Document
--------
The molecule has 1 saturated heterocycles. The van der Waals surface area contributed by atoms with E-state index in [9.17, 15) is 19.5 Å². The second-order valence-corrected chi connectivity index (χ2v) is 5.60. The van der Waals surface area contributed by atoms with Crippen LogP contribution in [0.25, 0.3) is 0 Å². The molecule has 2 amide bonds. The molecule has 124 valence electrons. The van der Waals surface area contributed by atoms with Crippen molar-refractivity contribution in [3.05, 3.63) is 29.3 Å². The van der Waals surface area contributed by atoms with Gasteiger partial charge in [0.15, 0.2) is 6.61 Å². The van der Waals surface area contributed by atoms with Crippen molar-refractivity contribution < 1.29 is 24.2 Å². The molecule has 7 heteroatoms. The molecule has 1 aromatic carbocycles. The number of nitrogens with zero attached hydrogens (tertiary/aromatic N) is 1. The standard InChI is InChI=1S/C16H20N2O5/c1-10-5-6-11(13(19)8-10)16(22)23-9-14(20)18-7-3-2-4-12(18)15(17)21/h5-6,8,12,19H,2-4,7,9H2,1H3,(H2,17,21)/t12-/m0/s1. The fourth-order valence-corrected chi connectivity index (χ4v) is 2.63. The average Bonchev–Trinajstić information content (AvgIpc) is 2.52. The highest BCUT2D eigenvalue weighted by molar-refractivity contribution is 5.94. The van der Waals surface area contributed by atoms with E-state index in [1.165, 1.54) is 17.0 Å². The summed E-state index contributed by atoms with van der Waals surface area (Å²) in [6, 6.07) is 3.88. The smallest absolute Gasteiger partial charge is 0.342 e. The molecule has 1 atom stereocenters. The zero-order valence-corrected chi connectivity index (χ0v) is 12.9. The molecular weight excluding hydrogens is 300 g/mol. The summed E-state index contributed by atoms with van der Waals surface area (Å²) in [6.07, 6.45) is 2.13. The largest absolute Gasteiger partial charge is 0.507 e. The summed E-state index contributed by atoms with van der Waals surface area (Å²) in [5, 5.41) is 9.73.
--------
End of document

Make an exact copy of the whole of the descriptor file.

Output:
The molecule has 1 saturated heterocycles. The van der Waals surface area contributed by atoms with E-state index in [9.17, 15) is 19.5 Å². The second-order valence-corrected chi connectivity index (χ2v) is 5.60. The van der Waals surface area contributed by atoms with Crippen LogP contribution in [0.25, 0.3) is 0 Å². The molecule has 2 amide bonds. The molecule has 124 valence electrons. The van der Waals surface area contributed by atoms with Crippen molar-refractivity contribution in [3.05, 3.63) is 29.3 Å². The van der Waals surface area contributed by atoms with Gasteiger partial charge in [0.15, 0.2) is 6.61 Å². The van der Waals surface area contributed by atoms with Crippen molar-refractivity contribution < 1.29 is 24.2 Å². The molecule has 7 heteroatoms. The molecule has 1 aromatic carbocycles. The number of nitrogens with zero attached hydrogens (tertiary/aromatic N) is 1. The standard InChI is InChI=1S/C16H20N2O5/c1-10-5-6-11(13(19)8-10)16(22)23-9-14(20)18-7-3-2-4-12(18)15(17)21/h5-6,8,12,19H,2-4,7,9H2,1H3,(H2,17,21)/t12-/m0/s1. The fourth-order valence-corrected chi connectivity index (χ4v) is 2.63. The average Bonchev–Trinajstić information content (AvgIpc) is 2.52. The highest BCUT2D eigenvalue weighted by molar-refractivity contribution is 5.94. The van der Waals surface area contributed by atoms with E-state index in [1.165, 1.54) is 17.0 Å². The summed E-state index contributed by atoms with van der Waals surface area (Å²) in [6, 6.07) is 3.88. The smallest absolute Gasteiger partial charge is 0.342 e. The molecule has 1 atom stereocenters. The zero-order valence-corrected chi connectivity index (χ0v) is 12.9. The molecular weight excluding hydrogens is 300 g/mol. The summed E-state index contributed by atoms with van der Waals surface area (Å²) in [6.07, 6.45) is 2.13. The largest absolute Gasteiger partial charge is 0.507 e. The summed E-state index contributed by atoms with van der Waals surface area (Å²) in [5, 5.41) is 9.73.